Since Mario Bollatti has come to the picture and he indeed could have partnered Mascherano had Maradona opted for two defensive midfielders to be played n his formation. But we just take a look at these two players. Bollatti is not really an experienced player on the international stage, as he only has 4 Argentina caps to his name, and he is so famous just because of his solitary and winning goal against Uruguay to clinch their place in the World Cup finals while consigning Uruguay to a tough and controversial playoff against Costa Rica. On the other hand, Cambiasso is a world class players with plenty of experience on the international set-up with 11 times the caps that Bollatti have amassed so far at 44 caps for his country. This would mean that had Bollatti partnered Mascherano, he would be a liability instead of becoming a useful helping hand to Mascherano. His inexperience will still be exploited ruthlessly by the mean machine, efficient, and even extra terrestrial Germans and Mascherano will be left covering for Bollatti and saving him for problems, and all this while he still needs to perform his own duty well to thwart the Germans. Also, there’s no guarantee that the Germans won’t do what Arjen Robben did to Michel Bastos and Felipe Melo, especially the latter. This will only mean that Mascherano will still be a one man defensive midfielder in the team, the team will be deprived of one attacking player which would inhibit their attacking flair (their strong point as mentioned) to be expressed properly, and also, carrying a potential liability and a time bomb. Cambiasso is experienced enough to avoid any dirty provocations like what Felipe Melo experienced and to slot into the formation perfectly and simply facilitating his partner Mascherano and to further augment the Argentine defense. In any case, for the German game especially, I still think that Argentina should have gone for a formation with two defensive midfielders as Walter Samuel, the only rock solid defender in the Argentina squad was absent with injury. When your team’s defensive spine consists of Nicolas Burdisso and Martin Demichelis as your best options, and Sergio Romero as your very last line in defense, you really need to consider putting some kind of solid barricade in front of them.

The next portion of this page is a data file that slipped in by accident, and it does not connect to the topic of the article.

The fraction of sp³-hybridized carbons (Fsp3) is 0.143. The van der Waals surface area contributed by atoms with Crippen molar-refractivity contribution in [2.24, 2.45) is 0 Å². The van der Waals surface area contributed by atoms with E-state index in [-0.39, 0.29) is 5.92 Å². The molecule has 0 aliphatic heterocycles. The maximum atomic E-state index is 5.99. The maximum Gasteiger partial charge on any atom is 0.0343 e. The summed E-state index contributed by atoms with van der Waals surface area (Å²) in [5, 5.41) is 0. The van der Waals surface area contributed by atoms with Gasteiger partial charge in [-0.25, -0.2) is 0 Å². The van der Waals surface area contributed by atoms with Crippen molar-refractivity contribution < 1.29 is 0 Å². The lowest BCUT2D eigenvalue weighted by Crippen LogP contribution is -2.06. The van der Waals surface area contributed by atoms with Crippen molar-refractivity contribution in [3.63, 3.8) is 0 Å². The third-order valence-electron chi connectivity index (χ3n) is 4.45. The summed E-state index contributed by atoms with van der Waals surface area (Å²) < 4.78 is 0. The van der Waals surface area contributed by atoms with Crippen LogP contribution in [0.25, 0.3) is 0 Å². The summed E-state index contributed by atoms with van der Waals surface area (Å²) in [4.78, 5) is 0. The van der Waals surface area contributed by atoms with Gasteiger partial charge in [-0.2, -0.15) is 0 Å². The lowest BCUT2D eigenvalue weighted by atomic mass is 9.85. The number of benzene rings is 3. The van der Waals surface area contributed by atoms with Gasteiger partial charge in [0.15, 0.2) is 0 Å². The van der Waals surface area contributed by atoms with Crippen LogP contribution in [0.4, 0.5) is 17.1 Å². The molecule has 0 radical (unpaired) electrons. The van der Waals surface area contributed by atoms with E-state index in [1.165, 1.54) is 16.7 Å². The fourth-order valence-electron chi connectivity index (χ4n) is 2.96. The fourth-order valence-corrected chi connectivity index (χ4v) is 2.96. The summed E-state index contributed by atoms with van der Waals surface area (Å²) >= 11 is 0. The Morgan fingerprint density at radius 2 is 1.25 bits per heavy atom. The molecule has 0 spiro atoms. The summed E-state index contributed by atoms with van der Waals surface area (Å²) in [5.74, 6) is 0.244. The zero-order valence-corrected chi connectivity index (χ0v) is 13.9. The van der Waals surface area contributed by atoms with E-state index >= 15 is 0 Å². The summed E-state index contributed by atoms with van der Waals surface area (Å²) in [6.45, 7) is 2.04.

In light of the previous explanation, the second effect of Cambiasso’s presence in the squad will certainly still revolve around augmenting Argentina’s rather porous defense. The presence of both Cambiasso and Mascherano, two world’s premier defensive midfielders in front of the defenders and goalkeeper will certainly give them some kind of protective aura from which they could draw confidence and security in strutting their stuff on the pitch. The reason why Burdisso looks uncomfortable, Demichelis committing grave errors one after another, and Sergio Romero looks like an invisible man at times in goal is simply because they are continually called into action and ruthlessly exposed. Even seasoned central defenders and goalkeepers with nerves of steel will crumble and erroneous when chronically and consistently exposed against the brute of opponents’ attacks. Thus, when the Argentine backline is screened with two world class defensive midfielders patrolling in front of them, chances of them being totally exposed by the opponents’ attackers are considerably slimmer, and even if they are able to get past Cambiasso and Mascherano it’s probably after a mountain of effort and even with s stroke of luck, and Burdisso and Demichelis can confidently and coolly and perhaps easily dispossess the shaken attacker and/or boot the ball away or pass it to another player to launch a fresh wave of attack. The psychological edge of having the aforementioned feeling and aura of security cannot be underestimated. Even placebo effects are so amazing, in which if one believes that a glass of ordinary plain water is a holy water taken from a particularly holy spring able to cure any diseases, the drinker will certainly feel so much better right after drinking the water. Thus, I strongly believe that the trio of Demichelis, Burdisso and Sergio Romero will certainly perform so much better had there been a proper screening and cover in front of them.